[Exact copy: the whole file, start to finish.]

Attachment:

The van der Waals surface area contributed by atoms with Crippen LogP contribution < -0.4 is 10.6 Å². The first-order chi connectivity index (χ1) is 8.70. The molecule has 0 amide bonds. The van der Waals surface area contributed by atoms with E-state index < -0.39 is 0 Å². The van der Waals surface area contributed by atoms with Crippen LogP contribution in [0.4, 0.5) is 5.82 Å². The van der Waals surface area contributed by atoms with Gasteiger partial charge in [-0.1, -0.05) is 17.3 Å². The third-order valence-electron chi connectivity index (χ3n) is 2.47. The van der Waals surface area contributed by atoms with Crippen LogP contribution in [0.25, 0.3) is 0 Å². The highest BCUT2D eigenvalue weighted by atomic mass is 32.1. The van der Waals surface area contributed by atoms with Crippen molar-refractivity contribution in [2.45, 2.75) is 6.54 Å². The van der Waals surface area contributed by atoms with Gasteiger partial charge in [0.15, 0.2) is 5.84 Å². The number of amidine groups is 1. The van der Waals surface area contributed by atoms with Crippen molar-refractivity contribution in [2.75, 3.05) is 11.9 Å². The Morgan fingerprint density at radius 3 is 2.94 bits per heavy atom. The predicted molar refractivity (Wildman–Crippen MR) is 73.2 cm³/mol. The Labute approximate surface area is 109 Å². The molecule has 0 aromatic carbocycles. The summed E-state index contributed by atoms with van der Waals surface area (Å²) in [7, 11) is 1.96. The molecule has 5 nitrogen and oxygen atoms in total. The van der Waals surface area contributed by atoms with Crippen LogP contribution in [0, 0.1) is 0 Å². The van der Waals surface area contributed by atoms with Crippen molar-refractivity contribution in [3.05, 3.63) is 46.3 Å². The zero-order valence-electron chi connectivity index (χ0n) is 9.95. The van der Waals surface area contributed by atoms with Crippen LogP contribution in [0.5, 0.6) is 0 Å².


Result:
The van der Waals surface area contributed by atoms with Crippen LogP contribution < -0.4 is 10.6 Å². The first-order chi connectivity index (χ1) is 8.70. The molecule has 0 amide bonds. The van der Waals surface area contributed by atoms with E-state index < -0.39 is 0 Å². The van der Waals surface area contributed by atoms with Crippen LogP contribution in [0.4, 0.5) is 5.82 Å². The van der Waals surface area contributed by atoms with Gasteiger partial charge in [-0.1, -0.05) is 17.3 Å². The third-order valence-electron chi connectivity index (χ3n) is 2.47. The van der Waals surface area contributed by atoms with Crippen LogP contribution in [0.25, 0.3) is 0 Å². The highest BCUT2D eigenvalue weighted by atomic mass is 32.1. The van der Waals surface area contributed by atoms with Crippen molar-refractivity contribution in [2.45, 2.75) is 6.54 Å². The van der Waals surface area contributed by atoms with Gasteiger partial charge in [0.15, 0.2) is 5.84 Å². The number of amidine groups is 1. The van der Waals surface area contributed by atoms with Crippen molar-refractivity contribution in [2.75, 3.05) is 11.9 Å². The Morgan fingerprint density at radius 3 is 2.94 bits per heavy atom. The predicted molar refractivity (Wildman–Crippen MR) is 73.2 cm³/mol. The Labute approximate surface area is 109 Å². The molecule has 0 aromatic carbocycles. The summed E-state index contributed by atoms with van der Waals surface area (Å²) in [7, 11) is 1.96. The molecule has 5 nitrogen and oxygen atoms in total. The van der Waals surface area contributed by atoms with Crippen LogP contribution in [0, 0.1) is 0 Å². The van der Waals surface area contributed by atoms with Crippen molar-refractivity contribution in [3.05, 3.63) is 46.3 Å². The zero-order valence-electron chi connectivity index (χ0n) is 9.95. The van der Waals surface area contributed by atoms with Crippen LogP contribution in [0.5, 0.6) is 0 Å².